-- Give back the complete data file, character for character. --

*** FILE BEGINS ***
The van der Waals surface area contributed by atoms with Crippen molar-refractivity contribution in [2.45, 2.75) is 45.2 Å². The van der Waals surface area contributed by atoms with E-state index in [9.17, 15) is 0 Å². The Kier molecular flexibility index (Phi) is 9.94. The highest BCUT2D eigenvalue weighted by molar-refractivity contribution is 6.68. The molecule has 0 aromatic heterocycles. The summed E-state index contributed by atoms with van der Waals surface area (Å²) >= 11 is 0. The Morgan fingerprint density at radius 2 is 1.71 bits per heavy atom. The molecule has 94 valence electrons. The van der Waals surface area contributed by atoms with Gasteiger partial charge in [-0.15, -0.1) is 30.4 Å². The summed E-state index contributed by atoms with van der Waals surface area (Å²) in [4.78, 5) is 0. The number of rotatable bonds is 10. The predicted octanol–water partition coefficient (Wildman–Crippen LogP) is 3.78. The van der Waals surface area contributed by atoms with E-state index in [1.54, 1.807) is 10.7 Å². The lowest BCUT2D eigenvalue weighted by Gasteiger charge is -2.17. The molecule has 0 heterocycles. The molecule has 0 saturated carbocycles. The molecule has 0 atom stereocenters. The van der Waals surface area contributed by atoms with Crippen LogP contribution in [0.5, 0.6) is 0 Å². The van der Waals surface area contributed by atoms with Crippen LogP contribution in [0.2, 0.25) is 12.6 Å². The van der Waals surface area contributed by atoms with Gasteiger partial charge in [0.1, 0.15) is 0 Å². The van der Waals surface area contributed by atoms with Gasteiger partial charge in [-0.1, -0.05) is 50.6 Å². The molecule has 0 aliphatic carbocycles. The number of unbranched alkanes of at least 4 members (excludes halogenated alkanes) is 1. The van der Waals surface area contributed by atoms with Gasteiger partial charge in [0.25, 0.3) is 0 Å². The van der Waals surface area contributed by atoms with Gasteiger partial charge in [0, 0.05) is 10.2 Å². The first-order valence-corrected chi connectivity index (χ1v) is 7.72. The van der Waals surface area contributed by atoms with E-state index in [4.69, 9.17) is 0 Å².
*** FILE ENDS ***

The van der Waals surface area contributed by atoms with Crippen molar-refractivity contribution in [2.45, 2.75) is 45.2 Å². The van der Waals surface area contributed by atoms with E-state index in [9.17, 15) is 0 Å². The Kier molecular flexibility index (Phi) is 9.94. The highest BCUT2D eigenvalue weighted by molar-refractivity contribution is 6.68. The molecule has 0 aromatic heterocycles. The summed E-state index contributed by atoms with van der Waals surface area (Å²) >= 11 is 0. The Morgan fingerprint density at radius 2 is 1.71 bits per heavy atom. The molecule has 94 valence electrons. The van der Waals surface area contributed by atoms with Gasteiger partial charge in [-0.15, -0.1) is 30.4 Å². The summed E-state index contributed by atoms with van der Waals surface area (Å²) in [4.78, 5) is 0. The number of rotatable bonds is 10. The predicted octanol–water partition coefficient (Wildman–Crippen LogP) is 3.78. The van der Waals surface area contributed by atoms with E-state index in [1.54, 1.807) is 10.7 Å². The lowest BCUT2D eigenvalue weighted by Gasteiger charge is -2.17. The molecule has 0 heterocycles. The molecule has 0 saturated carbocycles. The molecule has 0 atom stereocenters. The van der Waals surface area contributed by atoms with Crippen LogP contribution in [0.5, 0.6) is 0 Å². The van der Waals surface area contributed by atoms with Crippen LogP contribution in [0.2, 0.25) is 12.6 Å². The van der Waals surface area contributed by atoms with Gasteiger partial charge in [0.1, 0.15) is 0 Å². The van der Waals surface area contributed by atoms with Gasteiger partial charge in [-0.1, -0.05) is 50.6 Å². The molecule has 0 aliphatic carbocycles. The number of unbranched alkanes of at least 4 members (excludes halogenated alkanes) is 1. The van der Waals surface area contributed by atoms with Gasteiger partial charge in [0.25, 0.3) is 0 Å². The van der Waals surface area contributed by atoms with Gasteiger partial charge in [0, 0.05) is 10.2 Å². The first-order valence-corrected chi connectivity index (χ1v) is 7.72. The van der Waals surface area contributed by atoms with E-state index in [4.69, 9.17) is 0 Å².